CFPB Urges Consumers to Protect Themselves from Coronavirus Financial Impact

Mar 23, 2020Federal Regulation, Financial Literacy, News

As part of its efforts to assist consumers with the rapidly-changing effects of the coronavirus (COVID-19) on the United States, the Consumer Financial Protection Bureau (CFPB) recently issued a blog post providing guidance for steps consumers can take towards economic protection.

The post covers a variety of topics, including what consumers should do if they experience difficulty paying their bills or meeting financial obligations, how they can respond to losses of income, and how to be vigilant about potential scam attempts.

The CFPB has suggested that consumers facing trouble paying their bills ⎯ including credit card payments, auto loans, and student loans ⎯ should  contact their loan servicers and lenders to explain their situation and attempt to seek other options. Since late and missed payments can have lasting effects on consumers’ credit, the Bureau has also encouraged lenders to work with consumers to help meet their needs.

According to the CFPB website, credit card companies could help by “waiving certain fees like ATM, overpayments, and late fees, as well as allowing you to delay, adjust, or skip some payments.”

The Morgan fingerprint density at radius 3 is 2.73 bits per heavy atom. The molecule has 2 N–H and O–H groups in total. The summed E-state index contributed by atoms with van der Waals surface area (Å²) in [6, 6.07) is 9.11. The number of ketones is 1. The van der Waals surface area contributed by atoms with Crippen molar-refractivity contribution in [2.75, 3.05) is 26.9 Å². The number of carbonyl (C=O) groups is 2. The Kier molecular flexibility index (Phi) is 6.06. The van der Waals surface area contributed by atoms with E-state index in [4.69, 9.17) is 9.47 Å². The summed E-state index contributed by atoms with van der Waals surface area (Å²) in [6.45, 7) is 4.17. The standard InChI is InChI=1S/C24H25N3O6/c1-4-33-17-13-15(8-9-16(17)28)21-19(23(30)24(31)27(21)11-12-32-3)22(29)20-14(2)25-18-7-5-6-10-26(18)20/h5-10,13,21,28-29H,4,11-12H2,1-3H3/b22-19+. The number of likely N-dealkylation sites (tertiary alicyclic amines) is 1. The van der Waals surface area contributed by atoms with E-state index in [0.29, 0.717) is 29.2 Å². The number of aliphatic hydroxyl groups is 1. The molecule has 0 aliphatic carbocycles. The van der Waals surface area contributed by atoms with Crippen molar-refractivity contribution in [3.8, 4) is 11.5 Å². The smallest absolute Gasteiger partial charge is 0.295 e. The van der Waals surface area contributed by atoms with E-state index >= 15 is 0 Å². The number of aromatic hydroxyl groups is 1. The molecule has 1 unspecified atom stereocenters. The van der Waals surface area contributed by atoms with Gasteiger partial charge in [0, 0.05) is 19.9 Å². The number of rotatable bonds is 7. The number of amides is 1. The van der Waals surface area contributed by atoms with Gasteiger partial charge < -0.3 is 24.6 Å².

The Bureau has also advised consumers to better understand their options by taking advantage of housing and credit counselors, often at little to no cost. The U.S. Department of Housing and Urban Development-approved housing counselors can discuss alternative mortgage payment options, while credit counselors can help consumers set up a budget and negotiate with creditors.

If consumers have lost their income, the CFPB has suggested they look at their state’s unemployment policies and public health offices. Older adults may be able to access even more resources.

Finally, the Bureau is warning consumers to be aware of potential scam attempts, especially those targeted toward older adults.

“Scammers often target older adults because they may have more assets or regular income in the form of retirement benefits or savings and because they’re often more polite and trusting than other age groups,” the CFPB website reads. “As older adults are at a higher risk for serious illness they may also be isolating themselves.”

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